TCS Daily


The Cutting Gate

By John Baden - January 29, 2003 12:00 AM

Environmental issues are vexing for three reasons: they carry heavy emotional baggage, they are scientifically and technically complex, and often they are important to our health and well-being. Few other policy arenas are so burdened. These attributes foster disingenuous arguments and even dishonesty.

Consider Stephen Schneider, a Stanford biologist and global warming alarmist, who argued in Discover magazine years ago that sometimes scientists should distort the truth as a political strategy: "[W]e have to offer up scary scenarios, make simplified, dramatic statements, and make little mention of any doubts we might have.... Each of us has to decide what the right balance is between being effective and being honest."

We urge honesty.

Occasionally a debate, like climate change, serves as a "cutting gate". That is to say, it divides people into two groups. We can learn a great deal by examining the sorting process. The publication of "The Skeptical Environmentalist" by Danish statistician Bjorn Lomborg exemplifies the problem. Green reaction is vicious condemnation. Others applaud Lomborg's analysis.

Consider Lomborg's treatment of climate change. "There is no doubt that mankind has influenced and is still increasing atmospheric concentrations of CO2 and that this will influence temperature," he writes. "Yet we need to separate hyperbole from realities in order to choose our future optimally.... Global warming is important. Its total costs could be $5 trillion. Yet, our choices in dealing with global warming are also important.... Is it not curious, then, that the typical reporting on global warming tells us all the bad things that could happen from CO2 emissions, but few or none of the bad things that could come from overly zealous regulation of such emissions?"

This clearly is a balanced account. Yet he is savaged by Schneider's tribe. In January 2002, Scientific American ran a section titled, "Science Defends Itself Against 'The Skeptical Environmentalist.'" The editor asked "four leading experts" to critique Lomborg's treatment of their areas. The fix was in. The magazine chose writers known to detest Lomborg's thesis and refused to publish Lomborg's response (which can be read at www.lomborg.com.)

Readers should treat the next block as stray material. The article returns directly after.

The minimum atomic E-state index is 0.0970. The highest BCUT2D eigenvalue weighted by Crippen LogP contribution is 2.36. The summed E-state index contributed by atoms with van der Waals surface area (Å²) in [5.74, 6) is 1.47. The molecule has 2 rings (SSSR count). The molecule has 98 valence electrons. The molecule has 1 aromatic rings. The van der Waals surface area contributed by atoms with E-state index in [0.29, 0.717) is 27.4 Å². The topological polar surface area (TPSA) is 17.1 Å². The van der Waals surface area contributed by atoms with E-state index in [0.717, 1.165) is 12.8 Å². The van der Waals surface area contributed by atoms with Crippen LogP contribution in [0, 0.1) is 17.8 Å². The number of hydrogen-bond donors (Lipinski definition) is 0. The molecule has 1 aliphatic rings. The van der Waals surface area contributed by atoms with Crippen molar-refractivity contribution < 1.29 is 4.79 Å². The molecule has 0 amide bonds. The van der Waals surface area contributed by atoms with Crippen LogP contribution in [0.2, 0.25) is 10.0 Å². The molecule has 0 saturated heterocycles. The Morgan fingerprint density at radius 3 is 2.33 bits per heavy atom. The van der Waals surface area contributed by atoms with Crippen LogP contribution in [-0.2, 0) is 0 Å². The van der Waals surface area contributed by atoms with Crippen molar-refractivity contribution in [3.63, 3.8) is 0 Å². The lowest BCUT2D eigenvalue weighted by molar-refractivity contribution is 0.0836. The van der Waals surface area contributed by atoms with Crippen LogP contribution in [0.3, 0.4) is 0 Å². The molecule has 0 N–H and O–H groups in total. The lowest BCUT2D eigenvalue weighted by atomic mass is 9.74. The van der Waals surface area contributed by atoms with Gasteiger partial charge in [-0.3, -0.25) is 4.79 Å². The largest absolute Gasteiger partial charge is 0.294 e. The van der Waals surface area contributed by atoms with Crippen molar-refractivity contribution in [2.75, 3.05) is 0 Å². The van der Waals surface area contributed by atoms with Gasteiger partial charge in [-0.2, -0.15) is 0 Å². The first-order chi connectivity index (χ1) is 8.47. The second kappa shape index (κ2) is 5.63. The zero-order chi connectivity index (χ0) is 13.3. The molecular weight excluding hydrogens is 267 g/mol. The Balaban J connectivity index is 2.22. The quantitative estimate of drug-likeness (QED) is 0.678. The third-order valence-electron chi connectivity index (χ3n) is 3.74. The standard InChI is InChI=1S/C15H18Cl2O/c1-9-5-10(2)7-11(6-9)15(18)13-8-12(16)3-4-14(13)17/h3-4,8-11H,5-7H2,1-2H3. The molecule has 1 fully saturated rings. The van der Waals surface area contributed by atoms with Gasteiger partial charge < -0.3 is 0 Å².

The result was an embarrassment to an intellectually responsible magazine. As Philip Stott, a distinguished biogeography professor at the University of London, put it, "I have been involved in the editing of scientific journals for over 15 years, and I could never conceive of treating an author in the manner that the Scientific American has dealt with Dr. Lomborg."

The Economist stated: "Science needs no defending from Mr. Lomborg. It may very well need defending from champions like Mr. Schneider."

Here's our explanation. When people discuss controversial scientific issues they traditionally speak almost exclusively to kindred souls. This is natural; people seek confirmation of their beliefs by "experts." If they encounter adversarial positions, they are usually critiques by one's friends. Thus, alternative positions come predigested, distorted, and skewed by omission if not deliberate commission.

Thomas Schelling is one of the most distinguished economists of the past fifty years. He is a pioneer in the field of game theory, a founder of Harvard's Kennedy School of Government, and a member of the National Academy of Sciences.

For the last twenty-five years Schelling has examined climate change. Writing in Foreign Affairs, Schelling explains that even under worst-case forecasts, truly serious consequences of climate change are decades away. By then, those in the developing world will be much wealthier and more technologically adept. Schelling posits that the best climate-change policy is to emphasize continuous economic growth for the least well-off. Adopting costly short-term policies that seriously retard economic progress is terribly shortsighted. Why? Wealth dramatically increases resiliency, especially to climate change.

Schelling and other distinguished scholars offer serious policy analysis unbiased by ideology - left, right, or Green. But Greens reflexively dismiss these messengers as pawns of business. Unable to break with politically correct but perverse policies, they ignore or dismiss serious alternative arguments. They are hyper-conservative, seeking climatic and ecological stasis.

Some elements of ecosystems will suffer from significant warming, for example white bark pine and mountain caribou, and we would mourn their displacement. But change, whether anthropogenic or natural, is inevitable. Our challenge is to deal with it responsibly. Silencing critics of conventional wisdom, cutting them into the pool of the disregarded, is an assault on science.

John A. Baden, Ph.D., is the chairman and Pete Geddes is the program director of the Foundation for Research on Economics and the Environment (FREE) and Gallatin Writers. Both are based in Bozeman, Montana.
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